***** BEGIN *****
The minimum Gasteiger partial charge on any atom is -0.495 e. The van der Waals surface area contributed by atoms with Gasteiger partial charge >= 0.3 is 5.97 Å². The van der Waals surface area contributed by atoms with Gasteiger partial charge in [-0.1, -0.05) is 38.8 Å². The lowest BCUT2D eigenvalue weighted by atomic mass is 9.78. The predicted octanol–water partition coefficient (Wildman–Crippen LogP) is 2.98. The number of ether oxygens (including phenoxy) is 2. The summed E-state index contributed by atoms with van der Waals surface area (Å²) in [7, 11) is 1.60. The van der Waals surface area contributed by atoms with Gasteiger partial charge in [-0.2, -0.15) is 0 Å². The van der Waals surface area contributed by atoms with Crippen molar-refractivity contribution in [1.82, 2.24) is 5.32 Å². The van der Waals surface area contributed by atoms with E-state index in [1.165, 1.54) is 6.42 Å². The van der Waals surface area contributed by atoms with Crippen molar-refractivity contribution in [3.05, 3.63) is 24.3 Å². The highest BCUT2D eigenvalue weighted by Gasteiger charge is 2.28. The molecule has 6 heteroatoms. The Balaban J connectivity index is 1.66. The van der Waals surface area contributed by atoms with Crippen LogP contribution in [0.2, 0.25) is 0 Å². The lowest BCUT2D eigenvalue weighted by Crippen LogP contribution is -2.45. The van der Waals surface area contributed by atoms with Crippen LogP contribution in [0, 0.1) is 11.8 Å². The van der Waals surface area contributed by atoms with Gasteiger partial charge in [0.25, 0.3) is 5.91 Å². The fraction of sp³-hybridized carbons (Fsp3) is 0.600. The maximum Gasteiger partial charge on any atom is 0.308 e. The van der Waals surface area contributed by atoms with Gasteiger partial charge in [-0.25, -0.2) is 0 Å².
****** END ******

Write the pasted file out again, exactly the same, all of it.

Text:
The minimum Gasteiger partial charge on any atom is -0.495 e. The van der Waals surface area contributed by atoms with Gasteiger partial charge >= 0.3 is 5.97 Å². The van der Waals surface area contributed by atoms with Gasteiger partial charge in [-0.1, -0.05) is 38.8 Å². The lowest BCUT2D eigenvalue weighted by atomic mass is 9.78. The predicted octanol–water partition coefficient (Wildman–Crippen LogP) is 2.98. The number of ether oxygens (including phenoxy) is 2. The summed E-state index contributed by atoms with van der Waals surface area (Å²) in [7, 11) is 1.60. The van der Waals surface area contributed by atoms with Gasteiger partial charge in [-0.2, -0.15) is 0 Å². The van der Waals surface area contributed by atoms with Crippen molar-refractivity contribution in [1.82, 2.24) is 5.32 Å². The van der Waals surface area contributed by atoms with E-state index in [1.165, 1.54) is 6.42 Å². The van der Waals surface area contributed by atoms with Crippen molar-refractivity contribution in [3.05, 3.63) is 24.3 Å². The highest BCUT2D eigenvalue weighted by Gasteiger charge is 2.28. The molecule has 6 heteroatoms. The Balaban J connectivity index is 1.66. The van der Waals surface area contributed by atoms with Crippen LogP contribution in [0.2, 0.25) is 0 Å². The lowest BCUT2D eigenvalue weighted by Crippen LogP contribution is -2.45. The van der Waals surface area contributed by atoms with Crippen LogP contribution in [0, 0.1) is 11.8 Å². The van der Waals surface area contributed by atoms with Gasteiger partial charge in [0.25, 0.3) is 5.91 Å². The fraction of sp³-hybridized carbons (Fsp3) is 0.600. The maximum Gasteiger partial charge on any atom is 0.308 e. The van der Waals surface area contributed by atoms with Gasteiger partial charge in [-0.25, -0.2) is 0 Å².